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The paper (Berman et al, September 2012) concludes:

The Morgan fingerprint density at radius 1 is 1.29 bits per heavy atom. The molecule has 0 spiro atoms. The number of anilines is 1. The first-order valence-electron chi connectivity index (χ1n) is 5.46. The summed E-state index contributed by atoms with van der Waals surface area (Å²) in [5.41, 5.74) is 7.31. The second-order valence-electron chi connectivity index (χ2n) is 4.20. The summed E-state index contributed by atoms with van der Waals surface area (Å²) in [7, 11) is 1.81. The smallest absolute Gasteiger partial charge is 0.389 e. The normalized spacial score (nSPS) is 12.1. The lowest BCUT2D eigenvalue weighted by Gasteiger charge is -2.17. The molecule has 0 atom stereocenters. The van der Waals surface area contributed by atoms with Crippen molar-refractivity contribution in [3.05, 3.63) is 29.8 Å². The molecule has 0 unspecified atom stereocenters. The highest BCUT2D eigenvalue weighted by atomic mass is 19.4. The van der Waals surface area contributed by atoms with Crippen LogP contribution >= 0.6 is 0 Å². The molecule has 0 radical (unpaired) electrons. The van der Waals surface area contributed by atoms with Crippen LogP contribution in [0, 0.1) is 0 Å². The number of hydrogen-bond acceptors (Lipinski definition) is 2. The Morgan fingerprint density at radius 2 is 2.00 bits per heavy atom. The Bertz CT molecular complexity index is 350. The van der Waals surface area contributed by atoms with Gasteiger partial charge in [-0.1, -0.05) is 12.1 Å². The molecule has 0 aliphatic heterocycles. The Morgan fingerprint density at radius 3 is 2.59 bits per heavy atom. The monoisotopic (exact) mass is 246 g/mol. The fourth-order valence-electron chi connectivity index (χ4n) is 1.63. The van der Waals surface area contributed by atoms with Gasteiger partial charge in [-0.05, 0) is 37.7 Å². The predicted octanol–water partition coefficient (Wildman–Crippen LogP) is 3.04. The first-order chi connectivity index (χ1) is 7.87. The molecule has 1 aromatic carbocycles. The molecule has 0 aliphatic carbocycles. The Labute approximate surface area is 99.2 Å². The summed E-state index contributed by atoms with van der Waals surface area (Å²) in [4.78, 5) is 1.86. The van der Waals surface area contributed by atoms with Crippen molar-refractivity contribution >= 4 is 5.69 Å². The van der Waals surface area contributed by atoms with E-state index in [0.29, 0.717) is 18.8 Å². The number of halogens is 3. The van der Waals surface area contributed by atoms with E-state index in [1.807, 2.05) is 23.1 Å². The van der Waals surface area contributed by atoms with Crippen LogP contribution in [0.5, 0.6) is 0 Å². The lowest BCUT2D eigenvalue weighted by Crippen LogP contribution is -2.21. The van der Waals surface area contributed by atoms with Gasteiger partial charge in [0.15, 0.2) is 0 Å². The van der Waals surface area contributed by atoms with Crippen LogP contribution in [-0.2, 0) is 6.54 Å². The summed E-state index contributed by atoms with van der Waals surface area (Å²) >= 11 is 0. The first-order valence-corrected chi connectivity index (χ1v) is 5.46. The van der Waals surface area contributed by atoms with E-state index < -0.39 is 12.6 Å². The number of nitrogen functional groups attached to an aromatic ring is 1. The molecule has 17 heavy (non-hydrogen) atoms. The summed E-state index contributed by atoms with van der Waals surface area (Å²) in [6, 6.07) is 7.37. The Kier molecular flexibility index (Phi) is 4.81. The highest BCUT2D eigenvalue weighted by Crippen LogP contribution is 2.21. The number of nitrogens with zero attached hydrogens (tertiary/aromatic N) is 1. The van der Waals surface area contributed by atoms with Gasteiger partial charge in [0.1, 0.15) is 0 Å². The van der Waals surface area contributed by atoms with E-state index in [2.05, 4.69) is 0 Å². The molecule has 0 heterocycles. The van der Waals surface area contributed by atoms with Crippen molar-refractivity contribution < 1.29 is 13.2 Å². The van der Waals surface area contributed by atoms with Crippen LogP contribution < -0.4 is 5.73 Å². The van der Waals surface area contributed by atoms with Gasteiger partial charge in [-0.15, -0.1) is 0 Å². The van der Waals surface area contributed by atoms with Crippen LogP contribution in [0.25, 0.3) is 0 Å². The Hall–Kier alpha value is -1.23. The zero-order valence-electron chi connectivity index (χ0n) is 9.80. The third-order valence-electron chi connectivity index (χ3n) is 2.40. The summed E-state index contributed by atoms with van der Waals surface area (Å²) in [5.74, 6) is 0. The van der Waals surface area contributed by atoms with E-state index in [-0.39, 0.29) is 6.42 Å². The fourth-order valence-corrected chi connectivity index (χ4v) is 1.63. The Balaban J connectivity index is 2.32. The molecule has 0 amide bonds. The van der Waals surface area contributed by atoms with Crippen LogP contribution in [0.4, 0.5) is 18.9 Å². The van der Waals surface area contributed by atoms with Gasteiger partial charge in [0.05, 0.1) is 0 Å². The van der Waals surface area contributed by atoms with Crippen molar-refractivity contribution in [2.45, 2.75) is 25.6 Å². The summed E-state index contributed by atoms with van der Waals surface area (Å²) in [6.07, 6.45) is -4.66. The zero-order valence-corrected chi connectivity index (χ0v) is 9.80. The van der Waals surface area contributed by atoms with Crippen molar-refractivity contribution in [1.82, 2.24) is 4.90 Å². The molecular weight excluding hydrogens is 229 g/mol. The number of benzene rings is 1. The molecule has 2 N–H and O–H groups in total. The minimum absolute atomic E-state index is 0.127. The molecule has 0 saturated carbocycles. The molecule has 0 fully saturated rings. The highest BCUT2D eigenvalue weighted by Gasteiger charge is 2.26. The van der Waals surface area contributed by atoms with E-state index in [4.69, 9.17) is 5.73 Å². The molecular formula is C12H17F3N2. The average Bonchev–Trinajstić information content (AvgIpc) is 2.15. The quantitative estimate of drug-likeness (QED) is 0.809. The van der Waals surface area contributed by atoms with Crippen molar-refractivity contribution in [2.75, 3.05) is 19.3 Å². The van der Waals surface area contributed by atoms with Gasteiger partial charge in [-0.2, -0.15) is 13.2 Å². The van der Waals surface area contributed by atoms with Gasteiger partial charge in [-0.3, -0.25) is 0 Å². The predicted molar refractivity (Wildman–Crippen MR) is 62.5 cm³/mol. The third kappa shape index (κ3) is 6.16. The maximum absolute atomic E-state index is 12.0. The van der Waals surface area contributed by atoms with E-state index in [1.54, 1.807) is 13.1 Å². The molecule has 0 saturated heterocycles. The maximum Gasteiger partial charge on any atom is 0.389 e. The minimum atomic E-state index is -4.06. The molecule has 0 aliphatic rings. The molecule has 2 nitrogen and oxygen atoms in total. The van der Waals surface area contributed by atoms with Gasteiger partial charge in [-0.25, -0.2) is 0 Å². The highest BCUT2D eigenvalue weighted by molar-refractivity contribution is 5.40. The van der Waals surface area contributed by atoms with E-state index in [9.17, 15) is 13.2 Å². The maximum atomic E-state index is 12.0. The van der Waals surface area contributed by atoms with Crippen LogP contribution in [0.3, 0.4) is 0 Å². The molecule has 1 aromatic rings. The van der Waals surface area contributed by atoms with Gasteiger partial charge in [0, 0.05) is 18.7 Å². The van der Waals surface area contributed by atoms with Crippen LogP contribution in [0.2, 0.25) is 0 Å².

Since the end of the Second World War, numerous governments have faced insurgent violence which threatened their regimes. Some governments, and their allies, have used economic programs alongside other instruments as part of their counterinsurgent strategies. Underlying this strategy is often a vaguely articulated view that once a degree of security and stability is provided, people will become hopeful about the future, making investments that in turn spur economic growth. Growth might become self-reinforcing should it increase the opportunity cost of violence for insurgents and motivate noncombatants to cooperate with counterinsurgency operations. In recent years, studies have attempted to develop the theoretical underpinnings of this political economy of counterinsurgency, along with empirical tests of different theoretical relationships. About half of the empirical studies at the subnational level are inconsistent with the coarse hypothesis that all economic activity will be violence reducing.